I'm reading all of your posts & crying. I'm so grateful to have found this site, board and all of you and your posts!! Even though my life experiences & age (61), years of work experience (since I was 16, non stop (singled parented my then two year old son after my divorce) my education & degrees (Master's degree and much more), I've felt so so so alone, useless, spineless and awful as a mother (he's 29) and most of all, crazy and depressed (despite antidepressants) brain told me that I can't be the "only one" with these emotions, thoughts and problems. I see I'm definitely not alone as long as I reach out to you guys and your boards, chat rooms, etc. Nothing in my past prepared me for such an awful, low spot in my life and I'm struggling to get out of this place I'm in. I look forward to "listening" & learning from all of you!!! And sometimes commenting, I hope! Again, thank you to whomever sponsors or runs or coordinates these boards!!!
Posted: 02 August 2013 - 09:11 PM
Roxie thank you for the post.

My mother was not exactly a hoarder either but yes sure did have a lot... her home was huge enough to house everything but packing it all up and trying to find space for it in my smaller home is just not possible, hence the on-going struggle to simplify. I have made virtually no progress on her things because I have been trying to get my own things in order first... and I am just now beginning to do some of that since my recent move.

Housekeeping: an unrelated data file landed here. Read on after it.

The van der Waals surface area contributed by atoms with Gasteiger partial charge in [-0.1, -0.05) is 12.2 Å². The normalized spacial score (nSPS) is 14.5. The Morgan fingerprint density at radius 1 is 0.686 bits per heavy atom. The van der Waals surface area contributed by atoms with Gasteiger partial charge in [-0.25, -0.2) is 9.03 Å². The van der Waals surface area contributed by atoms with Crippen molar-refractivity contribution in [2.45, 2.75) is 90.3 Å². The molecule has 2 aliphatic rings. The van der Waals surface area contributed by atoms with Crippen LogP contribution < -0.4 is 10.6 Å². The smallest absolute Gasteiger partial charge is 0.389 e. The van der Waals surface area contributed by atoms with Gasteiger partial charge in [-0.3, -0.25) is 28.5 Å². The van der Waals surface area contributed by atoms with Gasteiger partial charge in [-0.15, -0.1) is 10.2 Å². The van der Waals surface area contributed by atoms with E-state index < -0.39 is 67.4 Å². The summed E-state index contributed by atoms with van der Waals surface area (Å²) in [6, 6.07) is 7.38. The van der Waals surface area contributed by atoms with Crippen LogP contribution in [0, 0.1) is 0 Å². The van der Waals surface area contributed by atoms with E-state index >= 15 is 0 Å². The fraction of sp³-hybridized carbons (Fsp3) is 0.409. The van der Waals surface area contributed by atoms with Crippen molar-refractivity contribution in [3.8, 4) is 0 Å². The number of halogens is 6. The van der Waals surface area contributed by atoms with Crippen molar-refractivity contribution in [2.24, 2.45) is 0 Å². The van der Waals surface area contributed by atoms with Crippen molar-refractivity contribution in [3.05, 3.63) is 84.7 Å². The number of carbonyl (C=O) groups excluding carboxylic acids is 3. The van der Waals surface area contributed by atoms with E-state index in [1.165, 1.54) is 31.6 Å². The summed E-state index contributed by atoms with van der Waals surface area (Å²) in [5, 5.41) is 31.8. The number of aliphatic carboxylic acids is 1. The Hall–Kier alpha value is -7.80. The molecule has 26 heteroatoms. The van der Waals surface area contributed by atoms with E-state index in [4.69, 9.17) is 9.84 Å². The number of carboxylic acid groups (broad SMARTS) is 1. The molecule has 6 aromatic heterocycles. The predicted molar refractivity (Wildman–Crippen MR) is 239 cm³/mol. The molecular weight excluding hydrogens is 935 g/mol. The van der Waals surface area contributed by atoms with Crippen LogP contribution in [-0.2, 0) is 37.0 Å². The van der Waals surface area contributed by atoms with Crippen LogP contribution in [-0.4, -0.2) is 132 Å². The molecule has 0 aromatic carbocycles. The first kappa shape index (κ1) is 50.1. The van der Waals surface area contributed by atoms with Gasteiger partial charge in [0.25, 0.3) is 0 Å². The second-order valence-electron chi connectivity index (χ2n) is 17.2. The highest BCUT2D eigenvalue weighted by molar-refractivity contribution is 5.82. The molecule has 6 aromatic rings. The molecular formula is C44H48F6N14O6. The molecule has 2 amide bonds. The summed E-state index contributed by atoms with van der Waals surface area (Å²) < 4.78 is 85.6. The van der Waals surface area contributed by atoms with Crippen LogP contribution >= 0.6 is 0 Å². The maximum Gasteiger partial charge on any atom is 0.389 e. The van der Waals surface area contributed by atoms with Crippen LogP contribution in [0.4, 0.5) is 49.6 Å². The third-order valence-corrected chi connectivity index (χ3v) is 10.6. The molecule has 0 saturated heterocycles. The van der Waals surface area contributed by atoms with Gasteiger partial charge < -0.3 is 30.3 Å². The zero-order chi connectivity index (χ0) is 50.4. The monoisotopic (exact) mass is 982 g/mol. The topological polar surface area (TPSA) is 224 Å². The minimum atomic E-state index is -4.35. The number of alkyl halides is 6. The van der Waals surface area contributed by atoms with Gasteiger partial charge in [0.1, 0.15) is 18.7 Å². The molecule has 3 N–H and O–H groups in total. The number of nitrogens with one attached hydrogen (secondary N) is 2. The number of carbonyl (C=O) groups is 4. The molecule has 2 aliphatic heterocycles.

I do have the advantage of having a basement here, although it is too damn down there, so the mountain is not that huge in my living areas. One step at a time for me.

I share your fear of being disabled and your feelings that no one nearby would really cares about me... ohyes they say they do, but... well, you know I am sure. I, too, will leave something like a Living Well or Advanced Care Directive in case. I should have DNR tattooed on my chest hahaha!!! (Do Not Resuscitate)

Again I am grateful to be here. I know I can count on the people here to listen to me and then validate my successes, such a good feeling. My daughter will help when she can but she is so busy with her own family and work. I am working on being alright to work alone. I struggle with isolation and loneliness like so many others.

Yes vindication comes one way or another...

I am so glad you said: